Home > pissed off and totally ranty > On Shonda Rhimes, Race, and the New York Times

On Shonda Rhimes, Race, and the New York Times

Let me start off by saying this: I’ve been a fan of Shonda Rhimes’ shows since Grey’s Anatomy first debuted. I was all over the tequila, the Mer/Der romance, and the awesomeness that is Cristina Yang. I loved how Bailey was teeny tiny, but commanded respect. I’ve watched Private Practice, and Scandal. And yes, I’m totally THERE for How to Get Away With Murder. Because I haven’t found a Shondaland show that doesn’t appeal to me.

Here’s my second confession: I’m a five-foot-five white girl. I love Olivia Pope. I never once looked at her and thought she was an angry black woman. Does the show address race? Sometimes, yes. In a way that has importance and relevance, reminding us that it is still an issue in society today. Because it is. Anyone who tells you differently isn’t paying attention.

So, imagine my surprise when I was reading this article in the NYTimes, when I discovered the insane analysis and reduction of the characters, by the writer. Let’s just take a look at the first line, okay? Here:

            When Shonda Rhimes writes her autobiography, it should be called “How to Get Away With Being an Angry Black Woman.”

Are you kidding me? Are you KIDDING me? No. NOPE. That is not okay. It’s insanely offensive. First of all, if you reduce characters to be ONE stereotypical thing, you’re clearly not paying enough attention. What I find incredibly appealing about ALL of Rhimes’ characters is that they’re multifaceted. No one is all good or all bad. They’re FLAWED. And they’re human. To imply that Rhimes simple writes angry black women is derogative and shortsighted at best.

Let’s look at another quote, shall we? Behold:

             Be it Kerry Washington on “Scandal” or Chandra Wilson on “Grey’s Anatomy,” they can and do get angry.

Okay, hold up. Find me a character on either of those shows who DOESN’T get angry at some point. Why is anger the defining characteristic? This isn’t reinventing the wheel, guys. Characters do things. They have feelings, and they’re not always pretty. No one gets angry more spectacularly that Cyrus Beene (Scandal).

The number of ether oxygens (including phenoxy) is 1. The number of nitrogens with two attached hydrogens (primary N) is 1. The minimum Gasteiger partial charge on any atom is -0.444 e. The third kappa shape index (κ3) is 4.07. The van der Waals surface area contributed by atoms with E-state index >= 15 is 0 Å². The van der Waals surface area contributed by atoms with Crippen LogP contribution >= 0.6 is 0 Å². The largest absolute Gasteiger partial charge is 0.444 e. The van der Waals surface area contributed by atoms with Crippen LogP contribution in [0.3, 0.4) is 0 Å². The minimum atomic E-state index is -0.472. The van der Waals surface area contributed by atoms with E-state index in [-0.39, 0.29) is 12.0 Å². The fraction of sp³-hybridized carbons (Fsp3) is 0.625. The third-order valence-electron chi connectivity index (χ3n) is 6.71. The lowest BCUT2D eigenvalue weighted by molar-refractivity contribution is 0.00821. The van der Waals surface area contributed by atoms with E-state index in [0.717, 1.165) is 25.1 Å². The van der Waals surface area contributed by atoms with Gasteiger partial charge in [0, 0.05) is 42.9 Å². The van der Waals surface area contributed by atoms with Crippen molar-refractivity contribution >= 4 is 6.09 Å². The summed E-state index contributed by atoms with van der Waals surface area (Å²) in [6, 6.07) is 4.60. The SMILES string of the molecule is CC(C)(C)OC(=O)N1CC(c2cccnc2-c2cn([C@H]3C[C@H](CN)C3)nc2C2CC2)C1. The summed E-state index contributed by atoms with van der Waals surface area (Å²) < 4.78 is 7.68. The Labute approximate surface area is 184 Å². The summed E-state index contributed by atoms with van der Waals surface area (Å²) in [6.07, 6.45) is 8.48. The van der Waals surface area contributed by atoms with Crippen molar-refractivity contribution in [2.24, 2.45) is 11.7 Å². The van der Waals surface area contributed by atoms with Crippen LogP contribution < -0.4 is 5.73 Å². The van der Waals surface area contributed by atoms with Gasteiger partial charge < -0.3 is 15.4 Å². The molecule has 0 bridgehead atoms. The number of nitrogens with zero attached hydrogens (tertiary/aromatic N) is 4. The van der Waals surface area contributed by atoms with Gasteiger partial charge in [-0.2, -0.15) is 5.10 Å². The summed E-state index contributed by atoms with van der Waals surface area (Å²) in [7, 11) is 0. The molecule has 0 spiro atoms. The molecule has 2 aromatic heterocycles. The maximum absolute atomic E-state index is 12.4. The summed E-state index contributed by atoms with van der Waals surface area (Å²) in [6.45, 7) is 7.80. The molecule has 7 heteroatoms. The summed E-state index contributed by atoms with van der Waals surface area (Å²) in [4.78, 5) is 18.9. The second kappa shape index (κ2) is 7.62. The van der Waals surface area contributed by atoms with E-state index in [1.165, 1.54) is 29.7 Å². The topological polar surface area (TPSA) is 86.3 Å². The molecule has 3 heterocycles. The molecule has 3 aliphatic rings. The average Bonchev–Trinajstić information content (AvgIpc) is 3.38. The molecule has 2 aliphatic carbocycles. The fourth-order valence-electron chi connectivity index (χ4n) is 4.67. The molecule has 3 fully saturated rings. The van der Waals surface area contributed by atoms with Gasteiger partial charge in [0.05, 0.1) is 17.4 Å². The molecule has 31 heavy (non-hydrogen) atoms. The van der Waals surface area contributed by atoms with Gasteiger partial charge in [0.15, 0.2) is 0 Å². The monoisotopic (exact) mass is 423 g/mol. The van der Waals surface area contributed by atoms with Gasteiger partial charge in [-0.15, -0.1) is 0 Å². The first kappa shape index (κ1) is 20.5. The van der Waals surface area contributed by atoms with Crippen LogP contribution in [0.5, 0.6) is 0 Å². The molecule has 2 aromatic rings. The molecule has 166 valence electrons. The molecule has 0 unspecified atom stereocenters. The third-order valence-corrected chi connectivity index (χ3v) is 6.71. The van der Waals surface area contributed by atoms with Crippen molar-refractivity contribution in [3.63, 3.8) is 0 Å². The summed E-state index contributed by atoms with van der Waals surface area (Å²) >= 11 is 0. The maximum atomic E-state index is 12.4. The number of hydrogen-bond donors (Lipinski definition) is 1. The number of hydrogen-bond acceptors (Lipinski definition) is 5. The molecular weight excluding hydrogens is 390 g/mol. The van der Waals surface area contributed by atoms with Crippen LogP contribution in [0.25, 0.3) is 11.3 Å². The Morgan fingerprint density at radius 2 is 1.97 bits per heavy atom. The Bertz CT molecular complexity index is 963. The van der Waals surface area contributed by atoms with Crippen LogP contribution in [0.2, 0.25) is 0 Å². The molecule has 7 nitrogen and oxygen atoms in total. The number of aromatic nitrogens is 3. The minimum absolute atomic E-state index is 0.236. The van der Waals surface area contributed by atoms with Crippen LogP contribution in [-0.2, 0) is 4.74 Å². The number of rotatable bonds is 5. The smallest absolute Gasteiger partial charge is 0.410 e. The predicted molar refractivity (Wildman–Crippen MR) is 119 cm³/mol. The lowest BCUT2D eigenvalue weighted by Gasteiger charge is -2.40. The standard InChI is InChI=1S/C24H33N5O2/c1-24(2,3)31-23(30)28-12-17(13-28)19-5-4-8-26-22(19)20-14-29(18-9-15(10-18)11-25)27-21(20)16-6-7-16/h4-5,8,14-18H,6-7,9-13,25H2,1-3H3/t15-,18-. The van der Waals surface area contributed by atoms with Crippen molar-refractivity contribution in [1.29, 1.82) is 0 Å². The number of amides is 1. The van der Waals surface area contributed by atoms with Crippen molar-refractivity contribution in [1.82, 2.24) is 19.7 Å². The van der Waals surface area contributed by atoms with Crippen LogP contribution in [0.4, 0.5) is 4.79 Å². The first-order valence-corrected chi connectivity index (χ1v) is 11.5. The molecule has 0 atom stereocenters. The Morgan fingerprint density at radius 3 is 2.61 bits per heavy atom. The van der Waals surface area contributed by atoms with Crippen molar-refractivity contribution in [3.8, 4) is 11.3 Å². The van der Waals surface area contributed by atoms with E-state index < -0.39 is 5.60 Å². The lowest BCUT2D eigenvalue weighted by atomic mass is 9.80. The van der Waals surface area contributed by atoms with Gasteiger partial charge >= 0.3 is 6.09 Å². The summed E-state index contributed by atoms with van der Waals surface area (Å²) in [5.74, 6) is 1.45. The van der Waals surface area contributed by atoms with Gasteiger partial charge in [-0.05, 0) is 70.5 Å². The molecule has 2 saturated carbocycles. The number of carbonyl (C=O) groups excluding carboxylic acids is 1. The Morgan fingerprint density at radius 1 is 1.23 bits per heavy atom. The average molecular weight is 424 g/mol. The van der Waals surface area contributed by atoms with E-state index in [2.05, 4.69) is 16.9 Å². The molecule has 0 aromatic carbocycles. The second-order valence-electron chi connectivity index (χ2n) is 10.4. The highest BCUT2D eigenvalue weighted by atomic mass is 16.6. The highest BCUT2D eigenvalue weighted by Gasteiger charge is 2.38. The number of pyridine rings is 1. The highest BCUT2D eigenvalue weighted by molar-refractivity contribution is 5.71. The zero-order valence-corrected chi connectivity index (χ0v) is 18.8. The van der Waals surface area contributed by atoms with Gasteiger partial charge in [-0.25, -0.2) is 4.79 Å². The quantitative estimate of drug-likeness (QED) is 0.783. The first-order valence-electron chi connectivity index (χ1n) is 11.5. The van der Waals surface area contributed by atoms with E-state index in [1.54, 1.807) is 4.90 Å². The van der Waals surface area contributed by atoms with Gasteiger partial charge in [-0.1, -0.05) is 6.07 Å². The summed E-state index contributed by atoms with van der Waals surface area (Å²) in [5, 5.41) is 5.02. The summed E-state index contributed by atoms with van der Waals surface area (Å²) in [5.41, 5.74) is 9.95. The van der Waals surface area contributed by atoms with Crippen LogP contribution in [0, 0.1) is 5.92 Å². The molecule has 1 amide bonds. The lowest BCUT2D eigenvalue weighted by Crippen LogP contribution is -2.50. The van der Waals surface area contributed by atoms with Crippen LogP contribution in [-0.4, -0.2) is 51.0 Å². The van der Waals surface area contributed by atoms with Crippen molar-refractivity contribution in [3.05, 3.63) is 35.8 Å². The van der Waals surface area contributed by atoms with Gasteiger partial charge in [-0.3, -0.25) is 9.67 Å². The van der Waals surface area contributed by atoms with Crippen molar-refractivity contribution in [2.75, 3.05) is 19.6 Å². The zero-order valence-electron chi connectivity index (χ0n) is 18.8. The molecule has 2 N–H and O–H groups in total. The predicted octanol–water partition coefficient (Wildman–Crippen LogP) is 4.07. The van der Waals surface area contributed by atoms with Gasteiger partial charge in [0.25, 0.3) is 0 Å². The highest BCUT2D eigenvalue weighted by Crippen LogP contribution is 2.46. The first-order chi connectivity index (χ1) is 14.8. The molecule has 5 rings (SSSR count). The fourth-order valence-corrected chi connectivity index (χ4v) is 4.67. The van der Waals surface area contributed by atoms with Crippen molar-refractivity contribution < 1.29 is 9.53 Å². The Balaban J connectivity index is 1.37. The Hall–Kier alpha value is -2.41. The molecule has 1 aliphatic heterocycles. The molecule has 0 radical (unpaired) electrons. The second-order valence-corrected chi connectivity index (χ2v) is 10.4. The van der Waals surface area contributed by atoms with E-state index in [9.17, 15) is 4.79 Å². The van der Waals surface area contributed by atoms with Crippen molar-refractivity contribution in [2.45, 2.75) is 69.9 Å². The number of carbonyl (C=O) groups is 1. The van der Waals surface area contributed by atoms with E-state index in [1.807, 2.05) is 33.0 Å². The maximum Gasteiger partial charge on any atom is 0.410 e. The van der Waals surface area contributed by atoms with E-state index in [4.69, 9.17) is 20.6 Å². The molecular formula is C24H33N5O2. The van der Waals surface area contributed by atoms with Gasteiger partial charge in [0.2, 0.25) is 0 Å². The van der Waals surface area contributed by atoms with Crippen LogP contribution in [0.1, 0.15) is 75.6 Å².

Now, there’s also this:

            One of the more volcanic meltdowns in soap opera history was Olivia’s “Earn me” rant on “Scandal.”

First of all, as a longtime fan of the show (and a Scandal-Thursday tweeter), let me explain someone about Liv, as a character: she never reacts for no reason. This “rant” wasn’t a meltdown. It was a woman standing up for herself in a relationship, drawing lines and boundaries. There was nothing tantrum-like about it. To reduce it to such a definition is unobservant at best.

When I got to this part, though, I felt like the top of my head was going to pop off:

            Even now, six years into the Obama presidency, race remains a sensitive, incendiary issue not only in Ferguson, Mo., but also just about everywhere except ShondaLand, as her production company is called.

First of all, Scandal does address race in the context of both the character and the plotlines. It’s not freakin’ utopia. Second of all, you know why race may appear to be less of an issue in Rhimes’ shows? Because she casts widely and diversely. And it’s pretty damn wonderful.

I’m skipping ahead in the article, because a large chunk of it made me apoplectic. I can’t even comment on it without cursing every other word. Let’s address this little gem:

            [Rhimes’ characters] struggle with everything except their own identities, so unconcerned about race that it is barely ever mentioned.

Um, what? First of all, all of the characters (at some point) struggle with identity. Otherwise, it would be a very boring show. Again, Cyrus had a complicated backstory and though gay was once married to a woman. So, if that’s not an identity struggle, I don’t know what is. Additionally, on Scandal, several scenes between Liv and her dad effectively illustrate how race has affected Liv’s identity. Go watch this, especially the ‘twice as good’ part. I’ll wait. I’m pretty sure that scene invalidates the abovementioned statement.

I have to wonder, honestly, why the Times thought that steaming pile of bullshit was fit to print. I have no clever closing line for this post. I’m just furious that something like that was thought to be good reporting.

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